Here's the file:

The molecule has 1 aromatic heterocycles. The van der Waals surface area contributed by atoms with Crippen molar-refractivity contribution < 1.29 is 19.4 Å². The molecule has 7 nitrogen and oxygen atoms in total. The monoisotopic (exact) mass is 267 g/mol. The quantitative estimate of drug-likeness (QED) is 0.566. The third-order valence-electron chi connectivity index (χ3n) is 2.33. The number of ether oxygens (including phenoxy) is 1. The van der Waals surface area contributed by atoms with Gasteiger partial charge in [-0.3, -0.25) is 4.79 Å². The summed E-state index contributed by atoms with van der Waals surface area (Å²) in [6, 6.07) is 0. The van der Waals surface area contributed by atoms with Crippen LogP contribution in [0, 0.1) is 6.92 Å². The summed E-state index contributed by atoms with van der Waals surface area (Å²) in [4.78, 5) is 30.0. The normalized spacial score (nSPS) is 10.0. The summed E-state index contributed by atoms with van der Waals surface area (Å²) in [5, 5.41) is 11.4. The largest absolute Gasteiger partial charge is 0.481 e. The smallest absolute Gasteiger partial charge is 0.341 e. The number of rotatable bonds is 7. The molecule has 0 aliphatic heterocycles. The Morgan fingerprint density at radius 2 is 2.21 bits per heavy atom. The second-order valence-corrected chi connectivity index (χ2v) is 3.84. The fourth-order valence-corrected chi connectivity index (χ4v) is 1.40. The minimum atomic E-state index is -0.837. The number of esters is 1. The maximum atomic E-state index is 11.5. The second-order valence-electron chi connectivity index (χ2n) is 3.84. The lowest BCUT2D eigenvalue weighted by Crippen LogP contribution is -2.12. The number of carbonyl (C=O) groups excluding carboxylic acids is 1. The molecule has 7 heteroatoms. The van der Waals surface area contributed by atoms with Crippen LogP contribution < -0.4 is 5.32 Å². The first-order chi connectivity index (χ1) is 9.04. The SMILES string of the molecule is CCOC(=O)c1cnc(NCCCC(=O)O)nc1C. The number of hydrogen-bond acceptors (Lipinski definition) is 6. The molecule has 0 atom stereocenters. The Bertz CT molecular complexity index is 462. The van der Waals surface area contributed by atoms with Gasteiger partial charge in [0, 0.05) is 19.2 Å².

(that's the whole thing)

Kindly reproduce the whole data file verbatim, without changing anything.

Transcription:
The molecule has 1 aromatic heterocycles. The van der Waals surface area contributed by atoms with Crippen molar-refractivity contribution < 1.29 is 19.4 Å². The molecule has 7 nitrogen and oxygen atoms in total. The monoisotopic (exact) mass is 267 g/mol. The quantitative estimate of drug-likeness (QED) is 0.566. The third-order valence-electron chi connectivity index (χ3n) is 2.33. The number of ether oxygens (including phenoxy) is 1. The van der Waals surface area contributed by atoms with Gasteiger partial charge in [-0.3, -0.25) is 4.79 Å². The summed E-state index contributed by atoms with van der Waals surface area (Å²) in [6, 6.07) is 0. The van der Waals surface area contributed by atoms with Crippen LogP contribution in [0, 0.1) is 6.92 Å². The summed E-state index contributed by atoms with van der Waals surface area (Å²) in [4.78, 5) is 30.0. The normalized spacial score (nSPS) is 10.0. The summed E-state index contributed by atoms with van der Waals surface area (Å²) in [5, 5.41) is 11.4. The largest absolute Gasteiger partial charge is 0.481 e. The smallest absolute Gasteiger partial charge is 0.341 e. The number of rotatable bonds is 7. The molecule has 0 aliphatic heterocycles. The Morgan fingerprint density at radius 2 is 2.21 bits per heavy atom. The second-order valence-corrected chi connectivity index (χ2v) is 3.84. The fourth-order valence-corrected chi connectivity index (χ4v) is 1.40. The minimum atomic E-state index is -0.837. The number of esters is 1. The maximum atomic E-state index is 11.5. The second-order valence-electron chi connectivity index (χ2n) is 3.84. The lowest BCUT2D eigenvalue weighted by Crippen LogP contribution is -2.12. The number of carbonyl (C=O) groups excluding carboxylic acids is 1. The molecule has 7 heteroatoms. The van der Waals surface area contributed by atoms with Crippen LogP contribution < -0.4 is 5.32 Å². The first-order chi connectivity index (χ1) is 9.04. The SMILES string of the molecule is CCOC(=O)c1cnc(NCCCC(=O)O)nc1C. The number of hydrogen-bond acceptors (Lipinski definition) is 6. The molecule has 0 atom stereocenters. The Bertz CT molecular complexity index is 462. The van der Waals surface area contributed by atoms with Gasteiger partial charge in [0, 0.05) is 19.2 Å².